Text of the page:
SANTA MONICA – A more than 13 percent increase in health insurance premiums for 2017 announced by Covered California hasn't prompted any action from California lawmakers or voters, an industry spokeswoman said during a recent interview.
"There is no active legislation on this topic," Nicole Kasabian Evans, spokeswoman for California Association of Health Plans, said during a Northern California Record email interview. "In fact, the legislature has rejected government price setting for health coverage several times, as did the California electorate in 2014."
Dozens of other states have enacted health insurance rate regulations but, thus far, California is unmoved, the California-based, nonprofit consumer education and advocacy organization Consumer Watchdog said in a press release.
"These outrageous premium hikes are the consequence of California's failure to adopt health insurance premium regulation like the majority of the states and the disappearance of federal subsidies for insurance companies to even out bumps in the road," Consumer Watchdog President Jamie Court was quoted in the press release.
Consumer Watchdog had been a sponsor of rate regulation Prop 45, which voters rejected in 2014.
"The ballot initiative failed to pass in a record-low turnout election but garnered 41 percent of the vote, despite a $57 million insurance company campaign against it," Court said. "When three health insurance companies control 90 percent of the market there is no bargaining with them absent a hammer. Rate regulation is the hammer. California consumers cannot continue to pay more for very limited doctors and hospital networks. Rate regulation needs to move to the top of the legislature's list."
Covered California, the state's health insurance exchange, announced in July a 13.2 percent statewide average rate increase for 2017. That, according to the announcement, amounts to a three-year average increase of 7 percent if the expected 2017 rate increase is averaged with rate hikes in 2015 and 2016. That, according to Covered California, is lower than the average annual increases recorded in the years before the Affordable Care Act in California.
While rate increases hit consumers in their wallet, a cap on health insurance rates isn't the answer, Evans said.
"Existing laws that ensure premium dollars go to medical care and those that require rate filings are made public and reviewed by regulators provide important consumer protections," she said. "Subjectively capping health insurance rates does nothing to address the underlying costs that drive premiums, which is why both lawmakers and voters have rejected proposals to regulate the price of health insurance.”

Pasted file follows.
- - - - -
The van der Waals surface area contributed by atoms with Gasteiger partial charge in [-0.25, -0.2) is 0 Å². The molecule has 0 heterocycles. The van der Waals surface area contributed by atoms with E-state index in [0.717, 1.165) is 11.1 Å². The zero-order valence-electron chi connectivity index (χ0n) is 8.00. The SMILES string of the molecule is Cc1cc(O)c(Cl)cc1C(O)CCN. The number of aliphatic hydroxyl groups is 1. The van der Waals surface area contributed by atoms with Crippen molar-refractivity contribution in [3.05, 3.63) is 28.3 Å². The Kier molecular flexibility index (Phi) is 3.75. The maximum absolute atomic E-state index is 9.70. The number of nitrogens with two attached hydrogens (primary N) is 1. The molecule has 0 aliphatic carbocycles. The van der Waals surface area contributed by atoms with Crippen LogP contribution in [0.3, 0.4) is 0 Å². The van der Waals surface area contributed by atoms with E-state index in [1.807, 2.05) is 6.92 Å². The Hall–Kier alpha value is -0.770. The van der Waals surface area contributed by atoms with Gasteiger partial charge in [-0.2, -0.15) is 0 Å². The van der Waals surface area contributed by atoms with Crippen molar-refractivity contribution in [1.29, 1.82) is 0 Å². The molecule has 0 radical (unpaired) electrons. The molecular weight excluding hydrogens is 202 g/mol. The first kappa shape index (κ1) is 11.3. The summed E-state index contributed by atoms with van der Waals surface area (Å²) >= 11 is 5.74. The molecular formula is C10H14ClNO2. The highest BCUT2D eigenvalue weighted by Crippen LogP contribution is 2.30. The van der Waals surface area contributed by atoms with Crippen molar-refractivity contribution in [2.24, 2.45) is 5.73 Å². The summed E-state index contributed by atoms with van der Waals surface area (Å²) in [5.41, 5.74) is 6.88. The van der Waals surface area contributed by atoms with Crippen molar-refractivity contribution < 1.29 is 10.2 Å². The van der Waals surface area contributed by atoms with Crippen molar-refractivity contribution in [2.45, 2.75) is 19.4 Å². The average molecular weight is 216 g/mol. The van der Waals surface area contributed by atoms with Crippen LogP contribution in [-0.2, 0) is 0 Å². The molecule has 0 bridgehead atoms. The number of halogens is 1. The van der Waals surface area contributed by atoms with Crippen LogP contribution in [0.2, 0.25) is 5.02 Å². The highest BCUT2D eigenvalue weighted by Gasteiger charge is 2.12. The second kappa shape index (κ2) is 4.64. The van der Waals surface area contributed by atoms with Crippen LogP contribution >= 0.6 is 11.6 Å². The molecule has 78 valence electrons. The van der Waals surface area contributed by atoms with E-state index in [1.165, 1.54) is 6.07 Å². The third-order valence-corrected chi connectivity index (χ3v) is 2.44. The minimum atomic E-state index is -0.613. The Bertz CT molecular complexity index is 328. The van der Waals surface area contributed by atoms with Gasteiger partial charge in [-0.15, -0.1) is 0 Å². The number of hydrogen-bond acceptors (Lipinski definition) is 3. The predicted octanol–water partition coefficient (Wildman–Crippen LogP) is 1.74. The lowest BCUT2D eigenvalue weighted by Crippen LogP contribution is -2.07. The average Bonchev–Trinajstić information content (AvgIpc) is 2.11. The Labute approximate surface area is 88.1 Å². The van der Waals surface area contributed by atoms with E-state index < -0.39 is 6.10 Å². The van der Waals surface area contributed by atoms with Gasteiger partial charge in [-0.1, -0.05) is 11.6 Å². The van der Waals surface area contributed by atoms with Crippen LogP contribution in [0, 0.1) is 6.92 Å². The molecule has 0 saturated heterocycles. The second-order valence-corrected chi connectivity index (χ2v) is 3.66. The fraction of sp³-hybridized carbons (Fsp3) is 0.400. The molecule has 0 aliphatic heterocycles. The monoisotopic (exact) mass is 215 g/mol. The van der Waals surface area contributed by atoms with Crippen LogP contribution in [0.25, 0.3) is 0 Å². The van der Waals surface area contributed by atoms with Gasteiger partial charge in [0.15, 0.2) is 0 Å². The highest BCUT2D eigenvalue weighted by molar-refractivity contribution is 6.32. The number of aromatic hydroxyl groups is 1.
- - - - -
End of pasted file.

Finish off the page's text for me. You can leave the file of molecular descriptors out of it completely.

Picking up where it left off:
The announced rate increase for next year does have some looking nostalgically back to the failed Prop 45 in 2014 but observers point out that the measure was flawed. While the Los Angeles Times ran an op-ed piece in favor of the ballot measure, other major newspapers across the state voiced strong opposition, citing the initiative’s impact on the Affordable Care Act in California. Groups such as California-based Small Business Majority, in addition to academics and health care experts, also came out against the ballot measure.
Those academics and health care experts, which included Covered California board members, raised concerns that Prop 45 would create obstacles for prospective enrollees in the state’s health insurance exchange, in large part because the initiative would have allowed outside groups and individuals to file lengthy legal challenges against Covered California plans.
The 2017 rate increase has several causes, which are detailed in a California Association of Health Plans infographic, which says the state's individual health insurance market has grown more than 50 percent since Covered California launched in 2014 and now provides comprehensive coverage to 2.3 million California residents.
That has brought with it increased spending on Medicare and a need for greater experience and data access, according to the infographic. California also has to deal with the phasing out of two federal funding programs that had helped during the first few years under the Affordable Care Act and with reports of some enrollees gaming the system by signing up for coverage only when they required medical care.
While rates will go up in 2017, nine out of 10 enrollees will qualify for subsidies that will help them pay for coverage, according to a California Association of Health Plans press release issued when the rate increases were announced.
"The vast majority, 90 percent, of Covered California policy holders get generous government subsidies to help pay for the cost of coverage," Evans said. "We also have a highly competitive marketplace in California, which allows consumers to shop for the health plan that meets their needs."